Python is readable
python at mrabarnett.plus.com
Fri Mar 23 05:43:48 CET 2012
On 23/03/2012 04:16, Steve Howell wrote:
> On Mar 22, 8:20 pm, rusi<rustompm... at gmail.com> wrote:
>> On Mar 23, 7:42 am, Steve Howell<showel... at yahoo.com> wrote:
>> > Do you think we'll always have a huge number of incompatible
>> > programming languages? I agree with you that it's a fact of life in
>> > 2012, but will it be a fact of life in 2062?
>> It will be a fact of life wherever Godels theorem is; which put
>> simplistically is: consistency and completeness cannot coexist. This
>> is the 'logic-generator' for the mess in programming languages.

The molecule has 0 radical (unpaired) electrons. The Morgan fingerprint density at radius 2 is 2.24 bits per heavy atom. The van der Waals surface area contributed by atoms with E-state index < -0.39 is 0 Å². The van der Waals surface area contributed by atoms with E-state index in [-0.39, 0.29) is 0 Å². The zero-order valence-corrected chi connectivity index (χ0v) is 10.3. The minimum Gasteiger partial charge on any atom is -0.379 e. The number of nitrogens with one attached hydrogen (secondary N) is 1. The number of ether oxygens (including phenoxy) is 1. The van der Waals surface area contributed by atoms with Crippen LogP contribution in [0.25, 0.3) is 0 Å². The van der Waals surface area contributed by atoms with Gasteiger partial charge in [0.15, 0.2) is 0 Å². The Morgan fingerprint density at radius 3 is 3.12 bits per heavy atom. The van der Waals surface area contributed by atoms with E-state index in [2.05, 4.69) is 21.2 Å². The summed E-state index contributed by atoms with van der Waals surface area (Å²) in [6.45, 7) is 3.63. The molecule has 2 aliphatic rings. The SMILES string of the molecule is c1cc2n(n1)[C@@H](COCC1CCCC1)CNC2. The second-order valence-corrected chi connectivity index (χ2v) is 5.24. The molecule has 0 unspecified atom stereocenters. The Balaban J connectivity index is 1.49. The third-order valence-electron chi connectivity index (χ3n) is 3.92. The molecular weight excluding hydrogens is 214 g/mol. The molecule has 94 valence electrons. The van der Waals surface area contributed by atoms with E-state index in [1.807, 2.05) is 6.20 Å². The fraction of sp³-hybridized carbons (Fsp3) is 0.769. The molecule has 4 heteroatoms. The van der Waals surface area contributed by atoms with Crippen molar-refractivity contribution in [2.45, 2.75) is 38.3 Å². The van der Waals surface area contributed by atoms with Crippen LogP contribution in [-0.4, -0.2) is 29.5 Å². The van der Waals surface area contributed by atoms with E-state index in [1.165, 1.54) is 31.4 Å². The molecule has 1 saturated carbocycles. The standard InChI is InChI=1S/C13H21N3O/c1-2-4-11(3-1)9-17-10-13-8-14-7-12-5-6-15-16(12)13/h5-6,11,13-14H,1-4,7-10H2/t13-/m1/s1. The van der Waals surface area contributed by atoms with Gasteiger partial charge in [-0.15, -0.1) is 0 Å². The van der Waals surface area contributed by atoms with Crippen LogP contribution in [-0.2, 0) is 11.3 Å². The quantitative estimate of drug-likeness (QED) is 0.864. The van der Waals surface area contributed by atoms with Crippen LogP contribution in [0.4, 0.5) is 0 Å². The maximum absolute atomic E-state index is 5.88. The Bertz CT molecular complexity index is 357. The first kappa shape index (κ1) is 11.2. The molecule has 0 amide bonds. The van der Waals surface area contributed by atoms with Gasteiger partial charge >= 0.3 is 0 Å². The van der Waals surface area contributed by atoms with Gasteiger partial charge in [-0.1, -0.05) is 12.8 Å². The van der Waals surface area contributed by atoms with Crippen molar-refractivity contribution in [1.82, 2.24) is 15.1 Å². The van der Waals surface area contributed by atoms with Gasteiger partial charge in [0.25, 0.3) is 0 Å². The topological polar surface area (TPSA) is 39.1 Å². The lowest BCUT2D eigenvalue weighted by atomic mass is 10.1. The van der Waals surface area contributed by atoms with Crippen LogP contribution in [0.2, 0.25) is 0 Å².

>> Put in more general terms:
>> Completeness is an 'adding' process
>> Consistency is a 'subtracting' process
>> Running the two together, convergence is hopeless.
> Fair enough, but I don't think you can blame Godel's Theorem for the
> fact that JS, Ruby, Perl, and PHP all solve basically the same
> problems as Python in 2012. Can't we agree that at least *Perl* is
> redundant, and that the lingering existence of Perl 5 is an artifact
> of culture, legacy, and primitive experimentation (by future
> standards), not mathematical inevitability?
Perl's support for Unicode is much better than the others.
>> In programming language terms the pull is between simplicity and
> Sure, you can see this tension between Python (simplicity) and Ruby
> (expressivity). My idea of progress--way before 2062--is that you'd
> still have a spectrum of simplicity and expressivity, but the level of
> elegance and power throughout the spectrum would be elevated. There
> wouldn't be a monoculture, but the cream would eventually rise toward
> the top.
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